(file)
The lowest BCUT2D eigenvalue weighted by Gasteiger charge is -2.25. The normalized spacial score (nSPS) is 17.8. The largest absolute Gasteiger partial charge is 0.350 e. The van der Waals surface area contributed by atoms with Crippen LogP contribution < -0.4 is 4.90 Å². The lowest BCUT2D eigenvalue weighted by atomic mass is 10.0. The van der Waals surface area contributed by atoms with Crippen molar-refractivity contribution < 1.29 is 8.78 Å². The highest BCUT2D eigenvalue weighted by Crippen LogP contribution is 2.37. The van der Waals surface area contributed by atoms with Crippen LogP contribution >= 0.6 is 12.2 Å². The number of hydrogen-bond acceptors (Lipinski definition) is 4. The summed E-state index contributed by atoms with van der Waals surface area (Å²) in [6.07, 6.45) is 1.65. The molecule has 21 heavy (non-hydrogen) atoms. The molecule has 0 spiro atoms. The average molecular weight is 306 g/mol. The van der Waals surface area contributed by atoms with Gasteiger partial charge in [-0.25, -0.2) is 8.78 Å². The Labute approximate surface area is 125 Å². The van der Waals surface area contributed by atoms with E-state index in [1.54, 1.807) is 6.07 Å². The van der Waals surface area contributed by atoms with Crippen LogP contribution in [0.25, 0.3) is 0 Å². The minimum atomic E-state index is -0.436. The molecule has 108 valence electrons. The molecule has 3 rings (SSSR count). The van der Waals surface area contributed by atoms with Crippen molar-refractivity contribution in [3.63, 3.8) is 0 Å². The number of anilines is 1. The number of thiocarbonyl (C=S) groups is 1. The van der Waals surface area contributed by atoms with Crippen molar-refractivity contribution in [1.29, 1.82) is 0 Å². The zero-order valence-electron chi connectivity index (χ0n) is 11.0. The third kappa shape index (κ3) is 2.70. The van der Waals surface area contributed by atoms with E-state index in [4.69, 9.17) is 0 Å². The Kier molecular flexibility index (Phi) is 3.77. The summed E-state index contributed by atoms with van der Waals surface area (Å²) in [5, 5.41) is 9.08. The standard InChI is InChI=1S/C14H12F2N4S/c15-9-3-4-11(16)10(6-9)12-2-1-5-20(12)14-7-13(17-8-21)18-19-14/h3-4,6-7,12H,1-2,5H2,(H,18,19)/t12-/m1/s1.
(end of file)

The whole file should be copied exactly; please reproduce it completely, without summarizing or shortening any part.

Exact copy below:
The lowest BCUT2D eigenvalue weighted by Gasteiger charge is -2.25. The normalized spacial score (nSPS) is 17.8. The largest absolute Gasteiger partial charge is 0.350 e. The van der Waals surface area contributed by atoms with Crippen LogP contribution < -0.4 is 4.90 Å². The lowest BCUT2D eigenvalue weighted by atomic mass is 10.0. The van der Waals surface area contributed by atoms with Crippen molar-refractivity contribution < 1.29 is 8.78 Å². The highest BCUT2D eigenvalue weighted by Crippen LogP contribution is 2.37. The van der Waals surface area contributed by atoms with Crippen LogP contribution >= 0.6 is 12.2 Å². The number of hydrogen-bond acceptors (Lipinski definition) is 4. The summed E-state index contributed by atoms with van der Waals surface area (Å²) in [6.07, 6.45) is 1.65. The molecule has 21 heavy (non-hydrogen) atoms. The molecule has 0 spiro atoms. The average molecular weight is 306 g/mol. The van der Waals surface area contributed by atoms with Gasteiger partial charge in [-0.25, -0.2) is 8.78 Å². The Labute approximate surface area is 125 Å². The van der Waals surface area contributed by atoms with E-state index in [1.54, 1.807) is 6.07 Å². The van der Waals surface area contributed by atoms with Crippen LogP contribution in [0.25, 0.3) is 0 Å². The minimum atomic E-state index is -0.436. The molecule has 108 valence electrons. The molecule has 3 rings (SSSR count). The van der Waals surface area contributed by atoms with Crippen molar-refractivity contribution in [3.63, 3.8) is 0 Å². The number of anilines is 1. The number of thiocarbonyl (C=S) groups is 1. The van der Waals surface area contributed by atoms with Crippen molar-refractivity contribution in [1.29, 1.82) is 0 Å². The zero-order valence-electron chi connectivity index (χ0n) is 11.0. The third kappa shape index (κ3) is 2.70. The van der Waals surface area contributed by atoms with E-state index in [4.69, 9.17) is 0 Å². The Kier molecular flexibility index (Phi) is 3.77. The summed E-state index contributed by atoms with van der Waals surface area (Å²) in [5, 5.41) is 9.08. The standard InChI is InChI=1S/C14H12F2N4S/c15-9-3-4-11(16)10(6-9)12-2-1-5-20(12)14-7-13(17-8-21)18-19-14/h3-4,6-7,12H,1-2,5H2,(H,18,19)/t12-/m1/s1.